From the Rabbi – March 2023

Dear Congregation Beth Israel members and friends, 

March is supposed to come “in like a lion, out like a lamb.” March wears different guises, appearing one way as the month begins and another as it ends. How appropriate for us, as Purim this year falls in early March, and Purim is all about the difference between appearance and reality. Purim might seem like “just” a dress-up holiday for kids or a time to eat hamantaschen, but there’s much more to Purim than meets the eye.

At Purim we tell the story of brave Esther who hid her Jewish identity until the time came to save her people. We tell the story of Haman who insisted everyone bow to him, and who was incensed when Mordechai said, “I bow only to God.” Mordechai gets rewarded with the honor Haman most wanted, riding through the city on a royal horse after reporting an assassination plot. And Haman, who wanted to wipe us out, winds up swinging from the very gallows he had built for Mordechai, hoist by his own petard.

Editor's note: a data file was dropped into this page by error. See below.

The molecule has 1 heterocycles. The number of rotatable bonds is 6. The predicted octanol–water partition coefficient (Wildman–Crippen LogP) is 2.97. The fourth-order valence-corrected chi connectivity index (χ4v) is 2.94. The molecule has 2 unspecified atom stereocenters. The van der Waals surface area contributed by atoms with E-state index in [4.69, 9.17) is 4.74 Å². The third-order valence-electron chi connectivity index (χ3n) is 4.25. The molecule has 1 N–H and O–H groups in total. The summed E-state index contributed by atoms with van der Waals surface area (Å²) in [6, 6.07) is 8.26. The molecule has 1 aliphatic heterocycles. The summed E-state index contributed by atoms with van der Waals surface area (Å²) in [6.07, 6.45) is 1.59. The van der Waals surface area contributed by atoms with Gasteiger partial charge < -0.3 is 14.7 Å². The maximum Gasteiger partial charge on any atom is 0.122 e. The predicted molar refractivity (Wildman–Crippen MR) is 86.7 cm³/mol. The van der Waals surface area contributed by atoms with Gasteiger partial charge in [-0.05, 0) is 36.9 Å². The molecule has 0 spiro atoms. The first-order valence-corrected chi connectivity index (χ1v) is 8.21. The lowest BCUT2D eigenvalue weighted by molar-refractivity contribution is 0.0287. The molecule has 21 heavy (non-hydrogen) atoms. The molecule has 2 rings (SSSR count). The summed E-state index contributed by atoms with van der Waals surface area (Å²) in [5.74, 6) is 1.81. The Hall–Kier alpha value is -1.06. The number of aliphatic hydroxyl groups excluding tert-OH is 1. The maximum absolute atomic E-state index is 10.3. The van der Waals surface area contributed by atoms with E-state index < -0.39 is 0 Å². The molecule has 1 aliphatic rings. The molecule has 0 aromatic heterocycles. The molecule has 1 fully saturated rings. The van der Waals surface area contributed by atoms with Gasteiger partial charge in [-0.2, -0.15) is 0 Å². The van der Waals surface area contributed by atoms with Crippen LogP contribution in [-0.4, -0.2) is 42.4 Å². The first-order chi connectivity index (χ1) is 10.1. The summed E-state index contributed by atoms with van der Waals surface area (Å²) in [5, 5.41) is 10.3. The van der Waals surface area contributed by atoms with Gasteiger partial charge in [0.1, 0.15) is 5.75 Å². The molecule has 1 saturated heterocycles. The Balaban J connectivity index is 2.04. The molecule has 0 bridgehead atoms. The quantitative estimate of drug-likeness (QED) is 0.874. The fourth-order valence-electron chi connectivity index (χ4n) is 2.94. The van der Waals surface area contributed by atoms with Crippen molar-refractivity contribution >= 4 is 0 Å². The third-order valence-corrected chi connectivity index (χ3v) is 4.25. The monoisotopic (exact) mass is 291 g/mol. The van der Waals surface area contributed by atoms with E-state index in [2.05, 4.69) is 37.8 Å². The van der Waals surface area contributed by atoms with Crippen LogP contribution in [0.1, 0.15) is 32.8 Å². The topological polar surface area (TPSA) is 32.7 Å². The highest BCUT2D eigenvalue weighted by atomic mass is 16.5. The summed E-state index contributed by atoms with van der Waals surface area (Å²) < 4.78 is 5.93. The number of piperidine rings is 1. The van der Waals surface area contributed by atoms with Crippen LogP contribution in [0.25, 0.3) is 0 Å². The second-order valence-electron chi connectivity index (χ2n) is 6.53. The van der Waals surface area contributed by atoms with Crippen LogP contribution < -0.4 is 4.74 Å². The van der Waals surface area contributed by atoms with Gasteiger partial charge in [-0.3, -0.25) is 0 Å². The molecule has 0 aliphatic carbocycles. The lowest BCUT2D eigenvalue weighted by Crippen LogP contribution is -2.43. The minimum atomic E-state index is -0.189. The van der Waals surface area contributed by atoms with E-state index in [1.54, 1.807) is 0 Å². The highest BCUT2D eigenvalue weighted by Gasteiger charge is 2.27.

Notice how both Esther and Haman hide themselves … and then reveal who they really are: their true colors can’t help shining through. Meanwhile, Esther’s very name is a play on the Hebrew nistar, “hidden,” a term our mystics sometimes use to describe God. And alone among the books of the Tanakh, Megillat Esther does not mention God at all – though divine providence is everywhere in this story if we have eyes to see. 

Every spring the story of Esther comes to remind us that our actions reveal who we most truly are. We all play different roles over the course of our lives. Each of us is first a child and then an adult, a friend, perhaps a parent, perhaps spouse, perhaps elder caregiver, perhaps elder – not to mention the different roles each person takes on over the course of a career, including retiree.  Throughout all of these roles, what matters is not who we say we are, but who our actions show us to be. 

And Megillat Esther reminds us to seek God even – or especially – when God seems silent or absent. In every life there are times when God feels far out of reach. (As always, if the “G-word” doesn’t resonate for you, try love, or justice, or hope.) 

Purim comes to remind us that things may not be as they seem, and that hope and salvation can come from unexpected quarters… and that it’s good and right to celebrate with holy playfulness as we take the next step toward spiritual and physical spring. 

Blessings to all,

Rabbi Rachel